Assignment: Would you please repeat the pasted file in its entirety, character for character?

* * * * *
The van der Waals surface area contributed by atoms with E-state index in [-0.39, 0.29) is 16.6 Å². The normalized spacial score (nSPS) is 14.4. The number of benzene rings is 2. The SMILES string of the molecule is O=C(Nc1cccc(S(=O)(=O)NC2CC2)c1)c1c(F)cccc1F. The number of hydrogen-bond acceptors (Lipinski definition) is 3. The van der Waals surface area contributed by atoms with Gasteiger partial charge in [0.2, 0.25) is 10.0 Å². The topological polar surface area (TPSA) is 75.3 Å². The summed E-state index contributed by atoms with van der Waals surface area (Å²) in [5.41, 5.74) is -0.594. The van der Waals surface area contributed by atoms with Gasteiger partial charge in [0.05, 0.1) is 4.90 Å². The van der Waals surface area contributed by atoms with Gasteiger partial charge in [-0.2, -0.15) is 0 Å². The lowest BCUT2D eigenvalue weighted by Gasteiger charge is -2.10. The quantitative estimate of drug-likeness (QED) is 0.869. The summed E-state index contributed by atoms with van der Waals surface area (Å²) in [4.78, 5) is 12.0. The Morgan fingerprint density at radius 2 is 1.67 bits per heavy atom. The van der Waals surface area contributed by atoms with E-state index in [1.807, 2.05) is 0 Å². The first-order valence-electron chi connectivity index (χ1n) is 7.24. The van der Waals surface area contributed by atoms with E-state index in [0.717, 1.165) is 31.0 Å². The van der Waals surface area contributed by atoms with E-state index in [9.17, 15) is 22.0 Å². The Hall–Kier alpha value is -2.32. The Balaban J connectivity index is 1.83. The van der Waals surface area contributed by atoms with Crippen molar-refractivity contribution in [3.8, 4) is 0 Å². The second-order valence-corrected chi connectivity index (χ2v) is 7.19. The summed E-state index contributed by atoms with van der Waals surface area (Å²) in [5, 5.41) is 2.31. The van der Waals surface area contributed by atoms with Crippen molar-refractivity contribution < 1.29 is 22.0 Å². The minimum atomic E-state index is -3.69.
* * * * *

The van der Waals surface area contributed by atoms with E-state index in [-0.39, 0.29) is 16.6 Å². The normalized spacial score (nSPS) is 14.4. The number of benzene rings is 2. The SMILES string of the molecule is O=C(Nc1cccc(S(=O)(=O)NC2CC2)c1)c1c(F)cccc1F. The number of hydrogen-bond acceptors (Lipinski definition) is 3. The van der Waals surface area contributed by atoms with Gasteiger partial charge in [0.2, 0.25) is 10.0 Å². The topological polar surface area (TPSA) is 75.3 Å². The summed E-state index contributed by atoms with van der Waals surface area (Å²) in [5.41, 5.74) is -0.594. The van der Waals surface area contributed by atoms with Gasteiger partial charge in [0.05, 0.1) is 4.90 Å². The van der Waals surface area contributed by atoms with Gasteiger partial charge in [-0.2, -0.15) is 0 Å². The lowest BCUT2D eigenvalue weighted by Gasteiger charge is -2.10. The quantitative estimate of drug-likeness (QED) is 0.869. The summed E-state index contributed by atoms with van der Waals surface area (Å²) in [4.78, 5) is 12.0. The Morgan fingerprint density at radius 2 is 1.67 bits per heavy atom. The van der Waals surface area contributed by atoms with E-state index in [1.807, 2.05) is 0 Å². The first-order valence-electron chi connectivity index (χ1n) is 7.24. The van der Waals surface area contributed by atoms with E-state index in [0.717, 1.165) is 31.0 Å². The van der Waals surface area contributed by atoms with E-state index in [9.17, 15) is 22.0 Å². The Hall–Kier alpha value is -2.32. The Balaban J connectivity index is 1.83. The van der Waals surface area contributed by atoms with Crippen molar-refractivity contribution in [3.8, 4) is 0 Å². The second-order valence-corrected chi connectivity index (χ2v) is 7.19. The summed E-state index contributed by atoms with van der Waals surface area (Å²) in [5, 5.41) is 2.31. The van der Waals surface area contributed by atoms with Crippen molar-refractivity contribution < 1.29 is 22.0 Å². The minimum atomic E-state index is -3.69.